Everest Climbing Gear – Then and Now.

National Geographic has another interesting article and photo gallery up today, this time taking a look at the past and present gear used on Everest. The slideshow contains a number of fantastic images, and each one focuses on a particular topic, such as “communications” and “insulation layers,” with information what was used when Hillary and Norgay completed the first ascent, versus the gear that the rank and file mountaineers are using now.

Today’s climbers are outfitted with highly technical apparel, a host of gadgets, and gear that offers an amazing weight-to-performance ratio. Everything from the boots they wear to the tents they stay in have improved dramatically over the past 60+ years. With all of the advanced fabrics and space-age materials at our disposal, it is easier to climb lighter, faster, and more comfortably than ever before, which is part of the reason so many more people are making the attempt.

So just how different was it back in 1953? In the Nat Geo article we learn that Hillary and Norgay couldn’t use wireless communications higher up on the mountain, so they communicated by laying out their sleeping bags in a particular pattern that could be seen below. Today, walkie-talkies, sat phones, satellite messengers, and even cell phones can be used to communicate from any point on Everest, including the summit.

Similarly, the tents used on the first ascent where heavy and bulky. Those shelters were made from cotton, and were often crowded, uncomfortable, and very heavy. In contrast, today’s tents are surprisingly strong, lightweight, and warm, even at higher altitudes. Every aspect and component of a tent has been upgraded, making them easier to carry and assemble, even when the weather turns bad.

The story is a fun one and well worth a read for Everest fans and gear junkies alike. Lots of good information here comparing climbing now to then. You’re likely to come away with even more respect for those early Everest climbers.

Autor : Kraig Becker

* source: – Everest Climbing Gear – Then and Now

** see also – https://himalman.wordpress.com/category/gear/

AddThis Feed Button


Himalaya 2017: Everest Summiteer Cory Richards Shares Intimate Challenges of His Life.

In the mountaineer world Cory Richards is known as quite a success story. He is an accomplished climber and adventure photographer who has topped out on some of the world’s tallest peaks, including Everest. Back in 2011, he was even part of the first team to complete a winter ascent of Gasherbrum II, joining Simone Moro and Denis Urubko on the summit. To all outside appearances, Richards looked like a guy who had the world at his feet, knocking off tall peaks in remote parts of the world and delivering some of the most stunning images of those places. But, as it turns out, he was also battling a lot of demons, which hid just below the surface threatening to bring it all crashing down.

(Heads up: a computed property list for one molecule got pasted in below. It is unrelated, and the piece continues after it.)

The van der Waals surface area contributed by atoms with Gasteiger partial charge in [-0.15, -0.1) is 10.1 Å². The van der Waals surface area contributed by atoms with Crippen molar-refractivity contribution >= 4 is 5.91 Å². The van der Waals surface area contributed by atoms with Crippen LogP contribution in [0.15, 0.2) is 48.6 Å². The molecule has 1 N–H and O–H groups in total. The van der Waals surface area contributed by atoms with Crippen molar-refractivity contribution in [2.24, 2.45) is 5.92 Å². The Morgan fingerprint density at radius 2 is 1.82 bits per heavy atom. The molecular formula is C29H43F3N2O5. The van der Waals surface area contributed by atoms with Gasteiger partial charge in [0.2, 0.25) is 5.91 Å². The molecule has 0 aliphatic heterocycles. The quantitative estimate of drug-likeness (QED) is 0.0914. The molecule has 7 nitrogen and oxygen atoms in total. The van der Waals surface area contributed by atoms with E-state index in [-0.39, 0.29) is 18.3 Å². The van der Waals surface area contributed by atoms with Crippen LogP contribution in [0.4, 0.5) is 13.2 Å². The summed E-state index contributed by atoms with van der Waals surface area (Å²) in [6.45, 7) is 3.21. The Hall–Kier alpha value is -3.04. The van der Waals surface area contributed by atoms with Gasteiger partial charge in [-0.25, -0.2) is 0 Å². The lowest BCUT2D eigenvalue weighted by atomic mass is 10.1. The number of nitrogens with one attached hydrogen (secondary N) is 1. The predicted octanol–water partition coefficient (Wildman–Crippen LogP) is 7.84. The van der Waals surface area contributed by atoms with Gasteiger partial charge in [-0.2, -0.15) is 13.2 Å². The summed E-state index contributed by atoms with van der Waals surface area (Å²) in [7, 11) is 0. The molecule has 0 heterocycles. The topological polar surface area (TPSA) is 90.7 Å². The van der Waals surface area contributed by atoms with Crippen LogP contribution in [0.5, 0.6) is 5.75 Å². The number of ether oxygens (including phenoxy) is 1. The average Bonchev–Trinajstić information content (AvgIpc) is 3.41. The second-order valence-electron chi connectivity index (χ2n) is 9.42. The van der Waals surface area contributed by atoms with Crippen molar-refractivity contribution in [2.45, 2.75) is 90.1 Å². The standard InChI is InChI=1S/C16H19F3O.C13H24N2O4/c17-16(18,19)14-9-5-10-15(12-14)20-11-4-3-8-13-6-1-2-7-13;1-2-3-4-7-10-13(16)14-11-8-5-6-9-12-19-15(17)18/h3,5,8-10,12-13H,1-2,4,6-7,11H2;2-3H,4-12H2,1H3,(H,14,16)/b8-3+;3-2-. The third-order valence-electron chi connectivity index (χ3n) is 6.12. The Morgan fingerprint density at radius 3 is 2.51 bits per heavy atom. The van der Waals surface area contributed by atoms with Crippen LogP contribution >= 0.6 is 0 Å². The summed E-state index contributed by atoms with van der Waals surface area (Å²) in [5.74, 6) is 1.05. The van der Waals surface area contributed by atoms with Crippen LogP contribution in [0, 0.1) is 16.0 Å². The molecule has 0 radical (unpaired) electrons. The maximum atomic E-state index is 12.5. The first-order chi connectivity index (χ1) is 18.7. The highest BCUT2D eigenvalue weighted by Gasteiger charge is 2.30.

In a new article for National Geographic, Richards opens up about the challenges he has faced in his personal life, revealing that he first ran into trouble as a young teenager who began using drugs and found himself homeless on the street at the age of 13. That would alienate him from his family for a time and send him on a downward spiral that would leave a lasting impression on any young person. But, he would eventually crawl out of that situation and reunite with his family.

Years later, while climbing Gasherbrum II, he would get caught in an avalanche, narrowly avoiding death. Understandably that would lead to Richards developing a case of PTSD that would begin to haunt him on and off the mountain. He started to drink, he battled addiction issues, he got married but struggled to stay faithful. The difficulties continued to mount, even as his career really started to take off. Eventually, it would all come crashing down. He lost his wife, he left the multimedia studio he helped found, he turned away from friends, and it looked like everything would implode.

Then, last year, climber Adrian Ballinger reached out to Richards to see if he would be interested in climbing Everest together. The two men traveled to Nepal and went to work on the highest mountain on the planet, using social media in unique ways to document their climb. On summit day, Ballinger was forced to turn back, but Richards continued upward, reaching the summit alone. It was then that he knew he had to confront the demons that he faced and get his life together.

In the article, Cory shares some very personal stories about his internal battles, how he got to the lowest point in his life, and what it has been like to crawl back out of that spot again. He gives us a stark, honest look at himself with the hopes that his story might help others, even as sharing the truth helps him too. It is an interest read and a cautionary tale for sure.

Check it on in its entirety here.

Autor : Kraig Becker

* source: – Himalaya 2017: Everest Summiteer Cory Richards Shares Intimate Challenges of His Life

** see also: –Himalaya Spring 2017: Season Progressing On Schedule.

AddThis Feed Button


Video: 20 Appalachian Trail Hikers Tell Us Why They’re Making the Journey.

Have you ever wondered why someone would want to dedicate six months of their life to hike 2200 miles (3500 km) along the Appalachian Trail? In this video, produced by Outside magazine, we meet 20 of those hikers, who share their stories and the reasons behind their trek. As you can imagine, their motivations are as varied as the people, but you’ll find some good stories mixed in as well. What would it take to get you motivated to make that hike?

Autor : Kraig Becker

* source: – Video: 20 Appalachian Trail Hikers Tell Us Why They’re Making the Journey

** see also: –  https://himalman.wordpress.com/category/video/

AddThis Feed Button


Video: Traversing the High Sierra with Kalen Thorien.